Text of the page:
Running totals
$1,898,127$(1,694,867)

Jolly reportedly donated nearly $30,000 to the Democratic Party and Democratic candidates since 2006, with the biggest contribution made to former Rep. Jesse Jackson Jr., but other donations to Dick Durbin, Barbara Mikulski and late Sen. Daniel Inouye.[26]

“David has been a strong Republican supporter as the numbers show. David also has personal relationships with Democrats and Independents, and in non-competitive races he has supported them,” said Sarah Bascom, a spokeswoman for Jolly. “David has said from day one that this race is about working together with Republicans, Democrats and Independents all for the betterment of Pinellas County.”[26]

Personal Gain Index

Congressional Personal Gain Index graphic.png
See also: Personal Gain Index (U.S. Congress)

The Personal Gain Index (U.S. Congress) is a four-part measurement that illustrates the extent to which members of the U.S. Congress have prospered during their tenure as public servants.
It consists of four different metrics:

PGI: Donation Concentration Metric

See also: The Donation Concentration Metric (U.S. Congress Personal Gain Index)

Filings required by the Federal Election Commission report on the industries that give to each candidate. Using campaign filings and information calculated by OpenSecrets.org, Ballotpedia calculated the percentage of donations by industry received by each incumbent over the course of his or her career (or 1989 and later, if elected prior to 1988). Jolly received the most donations from individuals and PACs employed by the Leadership PACs industry.

From 2013-2014, 36.37 percent of Jolly's career contributions came from the top five industries as listed below.[27]

Donation Concentration Metric graphic.png
David Jolly Campaign Contributions
Total Raised $1,722,668
Total Spent $1,616,137
Top five industries that contributed to campaign committee
Leadership PACs$266,950
Retired$114,816
Candidate Committees$103,500
Real Estate$86,225
Lobbyists$55,100
% total in top industry15.5%
% total in top two industries22.16%
% total in top five industries36.37%

Analysis

Like-minded colleagues

The website OpenCongress tracks the voting records of each member to determine with whom he or she votes most and least often. The results include a member from each party.[28]

Jolly most often votes with:

Jolly least often votes with:

Lifetime voting record

See also: Lifetime voting records of United States Senators and Representatives

According to the website GovTrack, Jolly missed 0 of 328 roll call votes from March 2014 to July 2014. This amounts to 0.00 percent, which is better than the median of 2.5 percent among current congressional representatives as of July 2014.[29]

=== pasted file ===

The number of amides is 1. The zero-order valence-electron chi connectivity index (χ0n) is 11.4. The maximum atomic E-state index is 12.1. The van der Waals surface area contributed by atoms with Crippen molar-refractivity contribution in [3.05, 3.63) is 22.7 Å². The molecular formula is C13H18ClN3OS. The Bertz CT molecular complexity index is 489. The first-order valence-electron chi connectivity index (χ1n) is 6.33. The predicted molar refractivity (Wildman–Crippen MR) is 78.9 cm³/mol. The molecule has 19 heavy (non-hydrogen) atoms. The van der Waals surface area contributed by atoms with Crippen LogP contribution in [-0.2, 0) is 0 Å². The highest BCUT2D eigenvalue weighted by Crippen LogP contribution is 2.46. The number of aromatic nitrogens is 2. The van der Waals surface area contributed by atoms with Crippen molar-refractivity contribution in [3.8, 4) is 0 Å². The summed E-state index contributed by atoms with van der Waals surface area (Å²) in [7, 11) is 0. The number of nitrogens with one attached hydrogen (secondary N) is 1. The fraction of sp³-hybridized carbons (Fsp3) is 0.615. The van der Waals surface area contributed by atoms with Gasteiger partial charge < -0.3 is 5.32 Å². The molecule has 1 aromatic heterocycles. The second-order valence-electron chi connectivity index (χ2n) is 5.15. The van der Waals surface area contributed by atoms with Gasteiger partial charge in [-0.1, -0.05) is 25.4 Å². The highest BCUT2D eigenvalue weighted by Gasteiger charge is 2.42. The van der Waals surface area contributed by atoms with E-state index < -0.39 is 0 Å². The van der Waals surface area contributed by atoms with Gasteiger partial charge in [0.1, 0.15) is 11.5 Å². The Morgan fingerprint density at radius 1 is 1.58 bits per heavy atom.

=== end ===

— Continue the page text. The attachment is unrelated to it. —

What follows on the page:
Voting with party

The website OpenCongress tracks how often members of Congress vote with the majority of the chamber caucus.

2014

Jolly voted with the Republican Party 0.00 percent of the time, which ranked 234th among the 234 House Republican members as of July 2014.[30]

Personal

Jolly resides in Indian Shores, FL.[6]

Recent news

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See also

External links

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References

  1. 1.0 1.1 1.2 Tampa Bay Times, "David Jolly entering race for Young's seat, draws Beverly Young's endorsement," accessed November 4, 2013
  2. 2.0 2.1 2.2 Associated Press, "U.S. House - District 13 - General," accessed March 11, 2014
  3. WTSP TV, "David Jolly to be sworn in to Congress on Thursday afternoon," accessed March 13, 2014
  4. U.S. House David Jolly, "David Jolly is Sworn In & Applauds Senate for Moving Swiftly on Flood Insurance Reforms," accessed March 17, 2014
  5. Associated Press, "January 14 Election Results," accessed January 14, 2014
  6. 6.0 6.1 David Jolly for Congress, "Meet David," accessed November 18, 2013
  7. Sunshine State News, "David Jolly Starts Committee Assignments in Congress," accessed March 26, 2014
  8. U.S. House, "House Resolution 676," accessed July 30, 2014
  9. Yahoo News, "Suing Obama: GOP-led House gives the go-ahead," accessed July 30, 2014
  10. Washington Post, "House clears way for lawsuit against Obama," accessed July 30, 2014
  11. 11.0 11.1 Washington Times, "Democrat slammed for stereotyping immigrants as maids," accessed March 4, 2014
  12. 12.0 12.1 Politico, "David Jolly acknowledges fatal 1989 crash," accessed February 25, 2014
  13. The Huffington Post, "Election 2014," November 4, 2014
  14. Roll Call, "House Republicans Add Two to Incumbent Protection Program," accessed April 17, 2014
  15. Roll Call, "House GOP Adds 9 Vulnerable Incumbents to Patriot Program," July 21, 2013
  16. Associated Press, "January 14 Election Results," accessed January 14, 2014
  17. Associated Press, "U.S. House Florida January 14 election," accessed January 14, 2014
  18. Federal Election Commission, "David Jolly 2014 Summary reports," accessed February 20, 2014
  19. Federal Election Commission, "Pre Special," accessed February 20, 2014
  20. Federal Election Commission, "Year End Report," accessed February 20, 2014
  21. Federal Election Commission, "Pre-Special," accessed September 30, 2014
  22. Federal Election Commission, "Post Special," accessed April 21, 2014
  23. Federal Election Commission, "David Jolly July Quarterly," accessed September 30, 2014
  24. Federal Election Commission, "David Jolly Pre-Primary," accessed September 30, 2014
  25. Federal Election Commission, "David Jolly October Quarterly," accessed October 20, 2014
  26. 26.0 26.1 Politico, "GOP candidate’s Democratic giving past," accessed November 18, 2013
  27. OpenSecrets.org, "Rep. David Jolly," accessed September 23, 2014
  28. OpenCongress, "David Jolly," accessed July 28, 2014
  29. GovTrack, "David Jolly," accessed July 28, 2014
  30. OpenCongress, "Voting With Party," accessed July 2014